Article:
Wednesday, July 20, 2011

CCSVI- My Journey Comes to an End

“Operator, give me the number for 911!” Homer Simpson

Yesterday, I visited Dr. Gary Siskin's office in Albany, New York to follow-up on my March CCSVI treatment.

I just did a count. This is my 40th CCSVI post. Don’t believe me? Click here. For my new readers, at the bottom of this post* is a brief overview of CCSVI, and my involvement with it. For the rest of you…

On the drive to Dr. Siskin's office on Monday, I posted the following status update to Facebook (don't worry, my wife was driving):
“In Albany for CCSVI checkup tomorrow.”
In retrospect, that was a mistake. I knew that this was a routine visit to simply confirm what I had expected all along – that CCSVI treatment didn't work for me, and that I've exhausted all reasonable avenues for treatment. I only meant to indicate to my Facebook friends what I was up to for the next couple of days. The comments to my post surprised me, although they shouldn't have. People wished me luck. They were hopeful and encouraging, even some with prayers for a positive outcome. I’m still learning how to maneuver in this new world of social media, but the lesson I learned on Monday was that you don't put up a message that is so cryptic that it causes your friends and loved ones to have false hope. If I had it to do over again I would not have posted at all, or maybe I would've posted a YouTube link showing cute kittens.

On the other hand, it certainly is nice to know that so many people care and made the effort to wish me well. I am blessed in that way. Thanks for all of your supportive comments, and I apologize for leading you astray.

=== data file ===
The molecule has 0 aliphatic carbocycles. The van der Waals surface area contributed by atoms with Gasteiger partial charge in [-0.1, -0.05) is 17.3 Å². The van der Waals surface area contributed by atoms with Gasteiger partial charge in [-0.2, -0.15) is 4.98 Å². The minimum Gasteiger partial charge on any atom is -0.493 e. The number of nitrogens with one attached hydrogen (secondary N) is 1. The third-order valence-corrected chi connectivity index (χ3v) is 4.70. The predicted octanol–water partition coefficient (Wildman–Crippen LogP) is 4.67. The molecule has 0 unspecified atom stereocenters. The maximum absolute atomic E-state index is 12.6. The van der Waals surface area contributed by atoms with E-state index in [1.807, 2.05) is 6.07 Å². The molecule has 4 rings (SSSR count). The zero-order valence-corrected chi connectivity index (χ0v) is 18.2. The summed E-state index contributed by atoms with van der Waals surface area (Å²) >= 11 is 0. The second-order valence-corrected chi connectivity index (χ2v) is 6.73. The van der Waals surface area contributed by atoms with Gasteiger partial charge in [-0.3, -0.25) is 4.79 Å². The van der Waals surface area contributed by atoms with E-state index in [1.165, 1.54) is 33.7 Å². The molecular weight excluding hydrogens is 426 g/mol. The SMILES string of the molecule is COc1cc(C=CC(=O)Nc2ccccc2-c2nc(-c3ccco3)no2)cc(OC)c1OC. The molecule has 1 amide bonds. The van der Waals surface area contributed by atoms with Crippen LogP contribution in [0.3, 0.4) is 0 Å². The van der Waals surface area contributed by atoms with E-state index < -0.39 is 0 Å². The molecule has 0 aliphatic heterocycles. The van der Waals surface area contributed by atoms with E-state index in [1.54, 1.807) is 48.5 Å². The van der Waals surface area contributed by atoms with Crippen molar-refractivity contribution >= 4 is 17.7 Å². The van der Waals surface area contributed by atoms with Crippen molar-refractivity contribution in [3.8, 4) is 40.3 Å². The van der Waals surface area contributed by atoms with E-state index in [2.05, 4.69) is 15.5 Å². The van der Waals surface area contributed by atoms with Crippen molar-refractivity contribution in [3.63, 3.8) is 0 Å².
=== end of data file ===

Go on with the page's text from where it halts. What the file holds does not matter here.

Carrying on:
But the bottom line is this. Dr. Siskin and I both agree that I fall into that one third or so of MS patients who show no positive benefit from CCSVI treatment. His ultrasound examination on Tuesday revealed that I no longer have poor blood flow in my jugular veins; I no longer have CCSVI. Yet, I’ve seen zero improvements in my condition in the 16 months or so that I've been treated (March of 2010 by Dr. Sclafani and March of 2011 by Dr. Siskin). In fact, my condition has continued to deteriorate at about the same pace as it has for the past 10 years. Dr. Siskin politely and reluctantly discharged me from his care.

03 07A quick aside for some of the more seasoned CCSVI readers – I realize that the ultrasound test does not measure blood flow through the azygos vein. However, both Dr. Sclafani and Dr. Siskin thoroughly ballooned the azygos, even though there was not strong evidence of a restriction.

And so ends my personal CCSVI saga. I need to move on and stop chasing something that clearly is not the answer for me. Sure, I'll continue to monitor the progress of CCSVI treatment and research, and if new information comes to light that may impact my situation I won't hesitate to revisit CCSVI. But my instincts tell me that this will be years down the road, if ever.

I remain optimistic that CCSVI is a significant factor for many patients with multiple sclerosis. I will continue to support the MS community as we search for answers about exactly how CCSVI and MS are related, and how MS patients can benefit from treatment.